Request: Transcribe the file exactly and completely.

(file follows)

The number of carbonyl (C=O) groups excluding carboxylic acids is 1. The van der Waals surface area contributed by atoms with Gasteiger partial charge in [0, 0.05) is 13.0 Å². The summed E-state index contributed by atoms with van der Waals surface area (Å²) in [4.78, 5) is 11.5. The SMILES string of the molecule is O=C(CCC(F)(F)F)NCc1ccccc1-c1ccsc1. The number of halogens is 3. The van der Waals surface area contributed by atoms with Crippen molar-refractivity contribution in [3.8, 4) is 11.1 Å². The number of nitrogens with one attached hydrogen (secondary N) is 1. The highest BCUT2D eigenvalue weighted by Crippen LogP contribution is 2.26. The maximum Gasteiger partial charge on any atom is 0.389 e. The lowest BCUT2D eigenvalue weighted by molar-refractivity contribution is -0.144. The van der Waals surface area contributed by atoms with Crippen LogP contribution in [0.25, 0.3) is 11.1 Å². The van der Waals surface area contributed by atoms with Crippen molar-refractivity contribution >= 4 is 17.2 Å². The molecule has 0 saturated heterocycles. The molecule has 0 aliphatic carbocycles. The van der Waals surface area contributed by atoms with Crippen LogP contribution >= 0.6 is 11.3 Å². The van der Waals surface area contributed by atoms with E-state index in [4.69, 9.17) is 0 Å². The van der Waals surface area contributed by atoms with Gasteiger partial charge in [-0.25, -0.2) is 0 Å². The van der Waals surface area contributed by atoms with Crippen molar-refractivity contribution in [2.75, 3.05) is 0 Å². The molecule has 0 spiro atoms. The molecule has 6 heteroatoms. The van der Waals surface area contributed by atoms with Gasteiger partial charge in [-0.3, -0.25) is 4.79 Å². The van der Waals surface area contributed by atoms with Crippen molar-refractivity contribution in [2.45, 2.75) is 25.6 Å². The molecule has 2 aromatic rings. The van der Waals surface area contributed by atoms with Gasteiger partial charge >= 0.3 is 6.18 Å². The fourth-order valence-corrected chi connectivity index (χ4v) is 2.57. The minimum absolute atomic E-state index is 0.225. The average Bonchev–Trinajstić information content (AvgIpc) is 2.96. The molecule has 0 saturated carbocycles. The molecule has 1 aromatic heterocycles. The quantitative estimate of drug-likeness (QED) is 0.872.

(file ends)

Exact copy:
The number of carbonyl (C=O) groups excluding carboxylic acids is 1. The van der Waals surface area contributed by atoms with Gasteiger partial charge in [0, 0.05) is 13.0 Å². The summed E-state index contributed by atoms with van der Waals surface area (Å²) in [4.78, 5) is 11.5. The SMILES string of the molecule is O=C(CCC(F)(F)F)NCc1ccccc1-c1ccsc1. The number of halogens is 3. The van der Waals surface area contributed by atoms with Crippen molar-refractivity contribution in [3.8, 4) is 11.1 Å². The number of nitrogens with one attached hydrogen (secondary N) is 1. The highest BCUT2D eigenvalue weighted by Crippen LogP contribution is 2.26. The maximum Gasteiger partial charge on any atom is 0.389 e. The lowest BCUT2D eigenvalue weighted by molar-refractivity contribution is -0.144. The van der Waals surface area contributed by atoms with Crippen LogP contribution in [0.25, 0.3) is 11.1 Å². The van der Waals surface area contributed by atoms with Crippen molar-refractivity contribution >= 4 is 17.2 Å². The molecule has 0 saturated heterocycles. The molecule has 0 aliphatic carbocycles. The van der Waals surface area contributed by atoms with Crippen LogP contribution >= 0.6 is 11.3 Å². The van der Waals surface area contributed by atoms with E-state index in [4.69, 9.17) is 0 Å². The van der Waals surface area contributed by atoms with Gasteiger partial charge in [-0.25, -0.2) is 0 Å². The van der Waals surface area contributed by atoms with Crippen molar-refractivity contribution in [2.75, 3.05) is 0 Å². The molecule has 0 spiro atoms. The molecule has 6 heteroatoms. The van der Waals surface area contributed by atoms with Gasteiger partial charge in [-0.3, -0.25) is 4.79 Å². The van der Waals surface area contributed by atoms with Crippen molar-refractivity contribution in [2.45, 2.75) is 25.6 Å². The molecule has 2 aromatic rings. The van der Waals surface area contributed by atoms with Gasteiger partial charge >= 0.3 is 6.18 Å². The fourth-order valence-corrected chi connectivity index (χ4v) is 2.57. The minimum absolute atomic E-state index is 0.225. The average Bonchev–Trinajstić information content (AvgIpc) is 2.96. The molecule has 0 saturated carbocycles. The molecule has 1 aromatic heterocycles. The quantitative estimate of drug-likeness (QED) is 0.872.